Career Definition for an Ophthalmic Assistant
Ophthalmic assistants work with ophthalmologists to provide eye and vision care to patients. Ophthalmic assistants' duties include performing vision tests; checking central and peripheral vision; conducting color vision tests; measuring intraocular pressure; determining pupil size; examining the lens, cornea, and anterior chamber of the eye; gathering medical histories; and recording treatment. Ophthalmic assistants most frequently work in an ophthalmologist's office, though they may also work in vision care clinics, eye care facilities, and hospitals.
|Education||High school diploma required, certificate or associate degree recommended|
|Job Skills||Teamwork, communication, knowledge of medical terms, math and treatment guidelines|
|Median Salary (2015)*||$35,350 for ophthalmic medical technicians|
|Job Growth (2014-2024)*||25% for ophthalmic medical technicians|
Source: *U.S. Bureau of Labor Statistics
Depending on the state, the place of employment, and the duties of the role, the credentials required to become an ophthalmic assistant will vary. You'll need at least a high school diploma, and you'll also likely need to complete a 1-year certificate program or 2-year associate's degree program to become an ophthalmic assistant. Coursework to help you prepare for a career in ophthalmology includes anatomy and medical terminology, patient services, infection control procedures, and physiology of the eye.
Ophthalmic assistants work as part of a team of medical caregivers and should have strong interpersonal and communications skills. A thorough understanding of medical terminology, strong math skills, and an understanding of patient treatment guidelines will help you to succeed as an ophthalmic assistant.
Economic and Career Outlook
The employment outlook for ophthalmic assistants is good; the U.S. Bureau of Labor Statistics (BLS) is projecting that employment in this field will grow 25% from 2014-2024. In May 2015, the BLS reported that ophthalmic medical technicians made median annual earnings of $35,350.
Find schools that offer these popular programs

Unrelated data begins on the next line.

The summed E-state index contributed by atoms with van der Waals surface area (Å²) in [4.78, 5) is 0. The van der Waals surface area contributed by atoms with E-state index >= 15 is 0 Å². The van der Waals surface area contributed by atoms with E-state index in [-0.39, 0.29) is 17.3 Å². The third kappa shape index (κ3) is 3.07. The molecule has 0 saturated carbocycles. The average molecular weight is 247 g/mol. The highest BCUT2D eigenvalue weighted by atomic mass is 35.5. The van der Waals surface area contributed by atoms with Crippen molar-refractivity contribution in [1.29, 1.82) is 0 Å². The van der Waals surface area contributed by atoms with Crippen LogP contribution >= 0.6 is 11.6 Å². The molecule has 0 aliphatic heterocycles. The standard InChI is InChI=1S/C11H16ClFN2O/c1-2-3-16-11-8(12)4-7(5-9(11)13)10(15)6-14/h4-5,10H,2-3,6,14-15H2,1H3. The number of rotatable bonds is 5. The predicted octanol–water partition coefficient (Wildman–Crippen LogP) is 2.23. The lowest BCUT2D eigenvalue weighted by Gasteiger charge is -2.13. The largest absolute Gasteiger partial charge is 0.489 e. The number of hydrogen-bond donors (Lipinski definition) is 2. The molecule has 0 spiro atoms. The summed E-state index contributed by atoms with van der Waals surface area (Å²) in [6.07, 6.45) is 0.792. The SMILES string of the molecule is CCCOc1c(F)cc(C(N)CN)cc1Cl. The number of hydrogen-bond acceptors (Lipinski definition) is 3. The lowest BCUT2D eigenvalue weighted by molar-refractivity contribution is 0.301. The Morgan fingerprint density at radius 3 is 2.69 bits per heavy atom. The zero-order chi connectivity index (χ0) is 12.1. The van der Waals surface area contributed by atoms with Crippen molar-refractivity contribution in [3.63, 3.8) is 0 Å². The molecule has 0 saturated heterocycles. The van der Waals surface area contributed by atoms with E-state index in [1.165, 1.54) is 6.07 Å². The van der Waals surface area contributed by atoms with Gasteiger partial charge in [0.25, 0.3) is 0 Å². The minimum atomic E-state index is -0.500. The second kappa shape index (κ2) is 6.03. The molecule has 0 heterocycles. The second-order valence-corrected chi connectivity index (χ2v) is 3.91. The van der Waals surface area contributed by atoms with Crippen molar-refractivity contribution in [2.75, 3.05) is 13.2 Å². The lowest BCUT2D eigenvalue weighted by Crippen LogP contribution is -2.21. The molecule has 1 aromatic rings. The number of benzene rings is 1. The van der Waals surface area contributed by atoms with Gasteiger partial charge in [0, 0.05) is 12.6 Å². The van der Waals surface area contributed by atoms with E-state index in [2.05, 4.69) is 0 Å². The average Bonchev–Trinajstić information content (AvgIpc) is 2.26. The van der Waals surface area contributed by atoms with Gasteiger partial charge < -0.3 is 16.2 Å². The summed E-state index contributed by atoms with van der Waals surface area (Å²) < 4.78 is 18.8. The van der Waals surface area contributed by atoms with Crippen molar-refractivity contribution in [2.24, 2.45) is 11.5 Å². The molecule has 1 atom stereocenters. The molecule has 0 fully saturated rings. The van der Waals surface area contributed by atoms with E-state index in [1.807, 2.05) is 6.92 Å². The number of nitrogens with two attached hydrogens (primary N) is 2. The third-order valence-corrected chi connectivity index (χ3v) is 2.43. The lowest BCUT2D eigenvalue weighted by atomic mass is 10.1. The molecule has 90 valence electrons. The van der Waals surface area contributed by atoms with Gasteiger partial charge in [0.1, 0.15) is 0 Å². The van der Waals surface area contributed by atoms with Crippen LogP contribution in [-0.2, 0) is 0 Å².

- Ophthalmic Technician
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Alternate Career Options
Here are a few other choices for careers in health care support:
A dental assistant prepares dental tools and supplies for use by dentists. They also prep patients for dental exams and provide dentists with chairside support. Dental assistants may also book appointments. In some states, dental assistants are authorized to perform some dental care tasks, like applying fluoride or topical anesthetic.
Some states regulate the employment of dental assistants by education and testing; 1-year certificate and diploma programs are available. Some states also require professional certification, typically the Certified Dental Assistant (CDA) credential, which also requires an exam. Dental assistants who don't complete an education program participate in on-the-job training. The BLS expects the number of jobs for dental assistants to increase 18% from 2014-2024, and reports that dental assistants earned median salaries of $35,980 in 2015.
A pharmacy technician fills prescriptions under the supervision of a licensed pharmacist. Inventory, record keeping, and sales transactions may also be the responsibility of a pharmacy technician, depending on where they work. A job as a pharmacy technician is attainable with a high school diploma and on-the-job training or a postsecondary pharmacy technology program. Pharmacy technicians can earn professional certification, which is required in some states; states may have other regulations regarding the employment of pharmacy technicians, too. According to the BLS, pharmacy technician jobs are expected to increase 9% from 2014-2024. The median salary among pharmacy technicians was $30,410 in 2015, per the BLS.